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Hi, what plants should I grow in a damp shaded area of my garden, I have a couple of hosta's which are doing great, but I'd like something for all year, it's awful looking in winter/spring at bareness, thanks
Ferns. cotoneasters, some early bulbs, a few of the clematis will do there - but it is never going to be the easiest of sites to grow well, espeially in the winter. Some things grown in pots can be moved there for a while, then put beside the house, shed or hedge to recover. There are some very good books about such areas, may be available from your local library? Much depends upon which way it faces, and does it ever get any direct sunlight?
Aw thanks for that, it never really gets any sunshine
Rhodies and azaleas will tolerate it if you have the right soil, and also Pieris. vinca (periwinkle) is tough and evergreen and flowers early on- (purples and there's a white variety too)and heucheras are also good in shade. Many of the gold and green Carexes are also great in those conditions. Lily of the valley will like those damp shady spots as will Pulmonaria (lungwort) London Pride will grow anywhere- I forget it's 'proper' name sorry, and as Booker mentioned - a lot of the early bulbs will be fine - primulas come in all sorts of colours and start early. Shrubs like Mahonia will take a lot of shade too.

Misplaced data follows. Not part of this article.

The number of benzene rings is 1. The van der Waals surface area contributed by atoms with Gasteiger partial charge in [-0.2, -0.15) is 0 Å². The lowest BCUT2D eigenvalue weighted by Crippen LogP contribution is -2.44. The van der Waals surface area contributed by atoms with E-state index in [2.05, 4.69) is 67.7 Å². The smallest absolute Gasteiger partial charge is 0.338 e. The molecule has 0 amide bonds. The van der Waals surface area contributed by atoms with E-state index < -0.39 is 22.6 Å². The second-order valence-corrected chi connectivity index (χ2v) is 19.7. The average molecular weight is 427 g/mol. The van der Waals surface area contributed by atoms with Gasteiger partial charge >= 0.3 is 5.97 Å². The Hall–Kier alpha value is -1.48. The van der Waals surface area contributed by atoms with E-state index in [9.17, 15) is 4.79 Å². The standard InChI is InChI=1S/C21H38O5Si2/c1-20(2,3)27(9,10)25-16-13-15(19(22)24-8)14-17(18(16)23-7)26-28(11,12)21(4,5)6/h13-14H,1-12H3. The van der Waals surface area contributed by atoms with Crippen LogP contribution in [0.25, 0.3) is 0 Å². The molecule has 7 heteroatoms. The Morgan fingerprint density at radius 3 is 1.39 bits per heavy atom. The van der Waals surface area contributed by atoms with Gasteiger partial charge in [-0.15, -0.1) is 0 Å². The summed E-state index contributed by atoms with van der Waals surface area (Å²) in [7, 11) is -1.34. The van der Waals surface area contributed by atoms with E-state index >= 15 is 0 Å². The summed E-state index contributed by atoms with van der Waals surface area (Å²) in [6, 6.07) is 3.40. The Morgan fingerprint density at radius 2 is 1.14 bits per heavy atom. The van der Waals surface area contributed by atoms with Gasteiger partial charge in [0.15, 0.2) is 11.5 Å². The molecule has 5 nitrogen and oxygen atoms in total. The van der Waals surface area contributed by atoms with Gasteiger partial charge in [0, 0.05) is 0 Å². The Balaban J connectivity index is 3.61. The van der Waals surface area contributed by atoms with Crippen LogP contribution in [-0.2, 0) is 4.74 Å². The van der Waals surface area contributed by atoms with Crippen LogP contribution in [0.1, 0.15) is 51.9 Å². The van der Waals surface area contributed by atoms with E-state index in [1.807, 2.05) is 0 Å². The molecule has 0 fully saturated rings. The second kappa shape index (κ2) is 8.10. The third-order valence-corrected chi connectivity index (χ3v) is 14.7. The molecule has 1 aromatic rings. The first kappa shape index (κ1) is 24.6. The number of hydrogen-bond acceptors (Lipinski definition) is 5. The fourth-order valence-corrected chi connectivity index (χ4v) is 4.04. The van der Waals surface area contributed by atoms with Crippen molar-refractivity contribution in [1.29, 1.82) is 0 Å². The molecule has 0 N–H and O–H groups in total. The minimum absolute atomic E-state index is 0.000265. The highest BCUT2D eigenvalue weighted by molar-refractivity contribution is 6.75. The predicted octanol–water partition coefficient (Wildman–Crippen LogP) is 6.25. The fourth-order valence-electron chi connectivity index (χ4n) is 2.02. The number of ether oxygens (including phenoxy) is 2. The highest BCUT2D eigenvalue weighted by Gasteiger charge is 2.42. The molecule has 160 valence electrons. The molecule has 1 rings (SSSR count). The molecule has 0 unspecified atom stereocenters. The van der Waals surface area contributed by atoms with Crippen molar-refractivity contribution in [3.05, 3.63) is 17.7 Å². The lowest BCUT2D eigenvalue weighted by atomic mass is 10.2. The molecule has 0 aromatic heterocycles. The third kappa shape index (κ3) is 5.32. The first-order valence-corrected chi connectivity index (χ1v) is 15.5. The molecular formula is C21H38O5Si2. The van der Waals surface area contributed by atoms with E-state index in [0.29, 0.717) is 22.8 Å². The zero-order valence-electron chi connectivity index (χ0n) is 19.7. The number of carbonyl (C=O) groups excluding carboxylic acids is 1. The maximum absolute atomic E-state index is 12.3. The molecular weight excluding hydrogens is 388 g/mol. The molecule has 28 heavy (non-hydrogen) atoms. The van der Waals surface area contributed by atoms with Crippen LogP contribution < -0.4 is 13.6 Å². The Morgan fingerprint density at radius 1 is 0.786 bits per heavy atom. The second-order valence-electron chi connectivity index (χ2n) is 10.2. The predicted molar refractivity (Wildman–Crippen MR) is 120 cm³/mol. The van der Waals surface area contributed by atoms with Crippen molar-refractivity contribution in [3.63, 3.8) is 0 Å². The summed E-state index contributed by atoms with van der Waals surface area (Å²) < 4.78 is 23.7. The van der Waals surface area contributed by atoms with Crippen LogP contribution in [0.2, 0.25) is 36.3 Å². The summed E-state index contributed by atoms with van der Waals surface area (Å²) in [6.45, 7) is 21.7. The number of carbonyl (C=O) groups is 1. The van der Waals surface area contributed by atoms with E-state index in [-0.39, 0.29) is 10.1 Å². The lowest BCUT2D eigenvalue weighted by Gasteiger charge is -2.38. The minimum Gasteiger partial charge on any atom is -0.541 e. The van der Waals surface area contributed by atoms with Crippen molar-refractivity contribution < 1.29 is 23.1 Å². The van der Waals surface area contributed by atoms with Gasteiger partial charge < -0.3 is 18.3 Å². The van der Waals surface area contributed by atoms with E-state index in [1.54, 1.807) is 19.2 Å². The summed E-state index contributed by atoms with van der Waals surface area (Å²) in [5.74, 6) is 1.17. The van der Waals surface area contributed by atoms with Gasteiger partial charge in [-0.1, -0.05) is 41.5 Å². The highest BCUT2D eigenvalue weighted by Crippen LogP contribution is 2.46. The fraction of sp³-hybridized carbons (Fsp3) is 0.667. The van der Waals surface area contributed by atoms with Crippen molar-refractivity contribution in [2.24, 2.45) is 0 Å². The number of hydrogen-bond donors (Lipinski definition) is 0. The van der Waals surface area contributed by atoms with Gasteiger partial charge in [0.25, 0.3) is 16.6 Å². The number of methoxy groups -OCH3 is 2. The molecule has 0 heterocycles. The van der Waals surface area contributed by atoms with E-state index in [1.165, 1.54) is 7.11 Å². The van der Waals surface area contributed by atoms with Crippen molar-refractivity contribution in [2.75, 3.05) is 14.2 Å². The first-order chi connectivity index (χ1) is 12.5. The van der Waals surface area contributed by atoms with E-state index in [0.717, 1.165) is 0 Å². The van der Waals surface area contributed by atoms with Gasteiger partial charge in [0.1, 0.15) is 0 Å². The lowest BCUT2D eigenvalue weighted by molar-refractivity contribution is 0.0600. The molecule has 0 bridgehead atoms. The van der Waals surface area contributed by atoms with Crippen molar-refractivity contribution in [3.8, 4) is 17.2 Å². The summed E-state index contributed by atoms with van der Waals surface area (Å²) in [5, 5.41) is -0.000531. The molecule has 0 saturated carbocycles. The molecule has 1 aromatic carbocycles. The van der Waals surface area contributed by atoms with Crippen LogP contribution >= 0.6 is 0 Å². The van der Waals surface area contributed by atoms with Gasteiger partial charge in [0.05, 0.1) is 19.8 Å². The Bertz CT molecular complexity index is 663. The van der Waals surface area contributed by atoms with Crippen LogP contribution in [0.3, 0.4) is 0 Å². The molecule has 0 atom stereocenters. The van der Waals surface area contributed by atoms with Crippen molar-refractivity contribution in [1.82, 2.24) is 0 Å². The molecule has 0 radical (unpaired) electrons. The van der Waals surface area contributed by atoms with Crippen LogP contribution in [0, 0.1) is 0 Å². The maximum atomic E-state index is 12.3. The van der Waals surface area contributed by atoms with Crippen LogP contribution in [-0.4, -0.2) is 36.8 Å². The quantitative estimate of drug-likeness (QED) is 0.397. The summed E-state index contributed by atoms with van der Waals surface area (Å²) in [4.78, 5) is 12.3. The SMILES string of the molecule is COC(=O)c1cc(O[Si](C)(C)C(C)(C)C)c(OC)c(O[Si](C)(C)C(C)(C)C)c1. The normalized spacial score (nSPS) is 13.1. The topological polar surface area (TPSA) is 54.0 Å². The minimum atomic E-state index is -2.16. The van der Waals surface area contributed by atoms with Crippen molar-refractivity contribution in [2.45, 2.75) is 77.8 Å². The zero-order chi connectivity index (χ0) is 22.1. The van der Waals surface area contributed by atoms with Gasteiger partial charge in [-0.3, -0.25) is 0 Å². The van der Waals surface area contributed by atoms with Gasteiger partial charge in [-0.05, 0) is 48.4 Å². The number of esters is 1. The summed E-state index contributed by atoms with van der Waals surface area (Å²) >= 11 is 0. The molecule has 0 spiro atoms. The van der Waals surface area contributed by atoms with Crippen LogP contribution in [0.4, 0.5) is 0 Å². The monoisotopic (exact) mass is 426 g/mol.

I have a damp shady border in my garden - snakes head fritillaries love it and they look stunning in Spring - also astilbe, primulas and hostas as mentioned in other suggestions and astrantia seems happy too....oh and a lovely bergenia, they are very happy in shade and really pretty both in foliage and little blue forget-me-not flowers.
Periwinkles of most kinds - vincas - are good ground cover. You can get some beautiful variegated ones whose leaves light up a dark space and the flowers are an added bonus. I'd also try wild strawberry - they spread and make good ground cover. And did anyone mention violets?